Maybe, while on the campaign trail, he will try to intermingle the memoir’s themes with his intentions for governing.
He has been criticized for being light on policy and sketchy on details, more style over substance. His bespoke attire and glitzy magazine spreads have raised questions about a focus on building his brand. He has turned issues like police carding, which he was late to recognize, but quick to take pseudo-action on, after the provincial Liberals and the media had already done the heavy lifting, into opportunities. Self-promotion has been a criticism that still dogs him.
Singh has put himself in a trap. If these past months spent penning his memoir, in a turn of reflective reckoning, failed to conjure even a hint of how all his experiences set him on the current path toward the leadership of an entire nation, is that the type of leader we’re looking for? Someone so caught up in his own life that he failed to realize, whether he likes it or not, it’s now a past, present and future that he’s chosen to intertwine with 37 million Canadians.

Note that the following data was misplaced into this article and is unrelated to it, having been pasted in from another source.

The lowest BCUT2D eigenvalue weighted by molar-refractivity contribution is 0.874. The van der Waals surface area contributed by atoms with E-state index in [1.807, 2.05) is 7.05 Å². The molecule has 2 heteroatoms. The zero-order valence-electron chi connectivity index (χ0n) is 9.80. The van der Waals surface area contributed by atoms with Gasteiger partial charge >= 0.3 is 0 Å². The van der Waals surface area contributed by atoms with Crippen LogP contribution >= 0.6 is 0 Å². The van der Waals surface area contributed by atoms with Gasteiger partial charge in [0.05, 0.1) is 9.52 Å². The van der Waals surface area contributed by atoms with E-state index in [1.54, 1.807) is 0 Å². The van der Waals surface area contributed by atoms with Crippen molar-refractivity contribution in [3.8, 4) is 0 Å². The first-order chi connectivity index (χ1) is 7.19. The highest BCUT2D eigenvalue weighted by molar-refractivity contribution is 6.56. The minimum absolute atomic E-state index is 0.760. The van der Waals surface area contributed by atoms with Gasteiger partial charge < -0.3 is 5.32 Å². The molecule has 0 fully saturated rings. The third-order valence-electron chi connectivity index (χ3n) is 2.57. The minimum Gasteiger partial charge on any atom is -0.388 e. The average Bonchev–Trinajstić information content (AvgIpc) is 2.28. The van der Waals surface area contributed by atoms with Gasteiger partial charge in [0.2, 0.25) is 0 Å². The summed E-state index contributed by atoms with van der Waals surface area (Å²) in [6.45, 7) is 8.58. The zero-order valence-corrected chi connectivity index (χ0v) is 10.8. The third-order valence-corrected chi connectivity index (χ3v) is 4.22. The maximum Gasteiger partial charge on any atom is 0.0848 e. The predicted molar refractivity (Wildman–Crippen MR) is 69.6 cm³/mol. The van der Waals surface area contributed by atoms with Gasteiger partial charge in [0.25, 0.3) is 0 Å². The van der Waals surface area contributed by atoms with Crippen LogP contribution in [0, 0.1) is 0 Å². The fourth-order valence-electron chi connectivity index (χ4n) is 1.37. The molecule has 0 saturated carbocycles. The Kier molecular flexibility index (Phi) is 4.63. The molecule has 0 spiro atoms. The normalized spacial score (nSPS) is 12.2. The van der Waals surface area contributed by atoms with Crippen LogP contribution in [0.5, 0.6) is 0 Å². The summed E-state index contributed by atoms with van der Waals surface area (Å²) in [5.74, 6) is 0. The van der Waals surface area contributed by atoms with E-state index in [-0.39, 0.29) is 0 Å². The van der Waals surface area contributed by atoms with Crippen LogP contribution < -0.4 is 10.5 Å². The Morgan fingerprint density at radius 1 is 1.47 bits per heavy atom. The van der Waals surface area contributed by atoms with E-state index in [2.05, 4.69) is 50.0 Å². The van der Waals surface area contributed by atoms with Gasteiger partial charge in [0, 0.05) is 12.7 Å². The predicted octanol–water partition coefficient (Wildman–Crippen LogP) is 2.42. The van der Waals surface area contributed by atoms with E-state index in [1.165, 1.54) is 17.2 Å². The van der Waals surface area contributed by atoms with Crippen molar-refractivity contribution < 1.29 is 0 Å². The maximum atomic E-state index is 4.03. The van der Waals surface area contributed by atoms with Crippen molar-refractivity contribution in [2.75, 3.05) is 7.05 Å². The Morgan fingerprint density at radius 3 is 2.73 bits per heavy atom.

And if the memoir was part of a campaign decision, to frame his own past, present and future for those 37 million Canadians ahead of October’s vote, it falls remarkably short in telling us why he should be the next Prime Minister.
In the era of Trump, it’s perhaps naive to think politicians today are much different than celebrities in their approach to winning over an audience of voters.
If the book was meant to do just that, it’s quite likely failed. Too flat, not particularly well written and lacking the compelling narrative of a man whose life experience, right to the present, has been sewn together with his broader aspirations, for himself, and the country he hopes to lead.
Saint Augustine wrote: “For my part I declare resolutely and with all my heart that if I were called upon to write a book which was to be vested with the highest authority, I should prefer to write it in such a way that a reader could find re-echoed in my words whatever truths he was able to apprehend.”